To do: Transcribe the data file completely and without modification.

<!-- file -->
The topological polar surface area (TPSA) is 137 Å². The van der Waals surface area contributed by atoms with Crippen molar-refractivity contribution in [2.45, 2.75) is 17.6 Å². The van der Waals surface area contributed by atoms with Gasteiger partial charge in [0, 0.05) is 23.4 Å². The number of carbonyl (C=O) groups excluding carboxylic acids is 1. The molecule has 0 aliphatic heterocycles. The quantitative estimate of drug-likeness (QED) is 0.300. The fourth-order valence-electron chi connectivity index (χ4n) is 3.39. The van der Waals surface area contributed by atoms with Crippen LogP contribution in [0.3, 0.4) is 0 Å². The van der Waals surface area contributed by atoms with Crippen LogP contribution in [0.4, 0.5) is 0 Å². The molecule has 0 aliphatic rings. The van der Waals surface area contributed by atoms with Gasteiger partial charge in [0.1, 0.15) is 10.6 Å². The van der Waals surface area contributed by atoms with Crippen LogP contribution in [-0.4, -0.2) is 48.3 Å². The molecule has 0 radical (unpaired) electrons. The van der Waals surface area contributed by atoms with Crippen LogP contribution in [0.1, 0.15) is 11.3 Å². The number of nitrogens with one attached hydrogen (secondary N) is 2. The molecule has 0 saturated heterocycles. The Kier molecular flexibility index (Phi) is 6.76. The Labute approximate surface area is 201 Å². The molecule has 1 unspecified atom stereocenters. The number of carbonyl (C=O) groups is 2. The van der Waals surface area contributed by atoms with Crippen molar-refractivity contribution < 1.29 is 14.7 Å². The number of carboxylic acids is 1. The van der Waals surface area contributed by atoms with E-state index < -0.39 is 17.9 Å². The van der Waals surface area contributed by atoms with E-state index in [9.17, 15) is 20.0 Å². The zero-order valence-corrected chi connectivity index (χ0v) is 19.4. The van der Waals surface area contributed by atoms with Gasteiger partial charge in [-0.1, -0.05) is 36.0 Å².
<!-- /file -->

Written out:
The topological polar surface area (TPSA) is 137 Å². The van der Waals surface area contributed by atoms with Crippen molar-refractivity contribution in [2.45, 2.75) is 17.6 Å². The van der Waals surface area contributed by atoms with Gasteiger partial charge in [0, 0.05) is 23.4 Å². The number of carbonyl (C=O) groups excluding carboxylic acids is 1. The molecule has 0 aliphatic heterocycles. The quantitative estimate of drug-likeness (QED) is 0.300. The fourth-order valence-electron chi connectivity index (χ4n) is 3.39. The van der Waals surface area contributed by atoms with Crippen LogP contribution in [0.3, 0.4) is 0 Å². The van der Waals surface area contributed by atoms with Crippen LogP contribution in [0.4, 0.5) is 0 Å². The molecule has 0 aliphatic rings. The van der Waals surface area contributed by atoms with Gasteiger partial charge in [0.1, 0.15) is 10.6 Å². The van der Waals surface area contributed by atoms with Crippen LogP contribution in [-0.4, -0.2) is 48.3 Å². The molecule has 0 radical (unpaired) electrons. The van der Waals surface area contributed by atoms with Crippen LogP contribution in [0.1, 0.15) is 11.3 Å². The number of nitrogens with one attached hydrogen (secondary N) is 2. The molecule has 0 saturated heterocycles. The Kier molecular flexibility index (Phi) is 6.76. The Labute approximate surface area is 201 Å². The molecule has 1 unspecified atom stereocenters. The number of carbonyl (C=O) groups is 2. The van der Waals surface area contributed by atoms with Crippen molar-refractivity contribution < 1.29 is 14.7 Å². The number of carboxylic acids is 1. The van der Waals surface area contributed by atoms with E-state index < -0.39 is 17.9 Å². The van der Waals surface area contributed by atoms with E-state index in [9.17, 15) is 20.0 Å². The zero-order valence-corrected chi connectivity index (χ0v) is 19.4. The van der Waals surface area contributed by atoms with Gasteiger partial charge in [-0.1, -0.05) is 36.0 Å².